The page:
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The Role of Clergy in Reducing Boston’s Crime Rate

In the aftermath of the violence in Ferguson, Missouri, in 2014, Boston inner-city clergy are revisiting their own journey from a violence-plagued 1980s to a much more peaceful 2014. Correspondent Dan Lothian explores some of the practices that emerged in Boston in its effort to mitigate the high inner-city crime rates and discusses, in a 7 1/2-minute news video how those practices could be helpful in Ferguson.

In the 1980s, Boston had a high crime rate and a breakdown of trust between city youth and the Boston police force. Local clergy, including Harvard-educated the Rev. Eugene Rivers, “founded the Ten Point Coalition, an organization that targets at-risk youth” before they become teenagers. “They also began laying the foundation for trust between skeptical residents and the police,” said Lothian. In part because of the Coalition’s work, by 2000, Boston’s murder rate had dropped almost 80 percent, the police were more ethnically diverse and federal dollars were pouring in, in “a recognition that the partnership with law enforcement and clergy was working.”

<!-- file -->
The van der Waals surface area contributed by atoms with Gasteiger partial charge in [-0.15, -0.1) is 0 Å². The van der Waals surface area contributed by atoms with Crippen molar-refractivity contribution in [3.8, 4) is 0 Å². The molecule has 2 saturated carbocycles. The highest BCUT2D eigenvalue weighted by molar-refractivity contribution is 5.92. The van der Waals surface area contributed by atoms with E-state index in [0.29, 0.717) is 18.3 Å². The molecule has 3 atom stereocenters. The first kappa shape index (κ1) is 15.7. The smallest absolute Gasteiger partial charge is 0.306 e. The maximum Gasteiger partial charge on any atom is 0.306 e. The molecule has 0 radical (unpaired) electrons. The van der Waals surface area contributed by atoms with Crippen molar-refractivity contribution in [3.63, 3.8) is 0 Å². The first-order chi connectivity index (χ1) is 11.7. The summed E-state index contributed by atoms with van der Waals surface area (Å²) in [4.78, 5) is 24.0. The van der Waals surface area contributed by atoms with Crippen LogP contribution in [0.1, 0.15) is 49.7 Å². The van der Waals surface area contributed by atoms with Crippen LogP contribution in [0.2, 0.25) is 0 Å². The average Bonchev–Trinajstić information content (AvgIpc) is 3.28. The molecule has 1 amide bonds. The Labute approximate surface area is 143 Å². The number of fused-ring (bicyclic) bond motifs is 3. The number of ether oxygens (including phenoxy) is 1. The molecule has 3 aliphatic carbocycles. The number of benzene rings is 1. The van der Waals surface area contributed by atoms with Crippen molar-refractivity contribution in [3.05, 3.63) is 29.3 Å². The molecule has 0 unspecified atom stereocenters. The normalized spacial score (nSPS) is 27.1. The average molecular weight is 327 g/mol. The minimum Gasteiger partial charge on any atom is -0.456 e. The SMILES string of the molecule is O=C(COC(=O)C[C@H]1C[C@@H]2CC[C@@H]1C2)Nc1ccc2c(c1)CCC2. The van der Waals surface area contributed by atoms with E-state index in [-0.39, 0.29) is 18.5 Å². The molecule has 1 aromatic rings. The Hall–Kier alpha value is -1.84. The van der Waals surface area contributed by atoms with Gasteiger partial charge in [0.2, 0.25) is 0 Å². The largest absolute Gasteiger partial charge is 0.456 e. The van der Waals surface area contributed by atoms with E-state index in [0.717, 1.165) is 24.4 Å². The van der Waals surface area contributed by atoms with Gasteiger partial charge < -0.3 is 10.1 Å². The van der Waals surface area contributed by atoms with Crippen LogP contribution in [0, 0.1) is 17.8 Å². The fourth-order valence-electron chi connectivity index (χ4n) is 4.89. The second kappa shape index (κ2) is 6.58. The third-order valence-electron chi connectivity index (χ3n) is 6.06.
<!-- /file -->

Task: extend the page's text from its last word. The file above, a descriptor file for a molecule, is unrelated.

Success bred its own problems, however. “Pastors and other community activists started bickering over federal dollars for their programs.” Partnerships unraveled and clergy started traveling to talk about their Boston success, which “left nobody in Boston to continue the success,” said Rev. Bruce Wall, one of the partnership clergy. As a result, the crime rate began inching up again. “Boston is living off of the success of the past,” Wall declared. “If somebody were to pull the curtain and see that the emperor has no clothes on, we would be exposed for what we are.” 

According to Rev. Rivers, the problem is that the organization and clergy “had not developed a succession plan to find younger clergy who would put boots on the ground.” Rev. Wall believes it is also important to visit other crime-troubled cities, not to give advice, but to listen, to learn and to identify new social and cultural trends that could find their way to Boston. 

One such trend is the shift of criminal activity to the Internet. “People are buying drugs off the Internet, they’re texting, they’re e-mailing,” he noted, “so the cats doing the doo-wop thing on the corner has shifted now because the social network world is the new street corner,” which requires that these clergy also become Internet-savvy and spend time using social media. Rev. Rivers said, “One has to take a long view and have a succession plan.” Also see “Five Hopeful Signs for U.S. Congregations,” a feature article that explores the positive impact churches are having in their communities.



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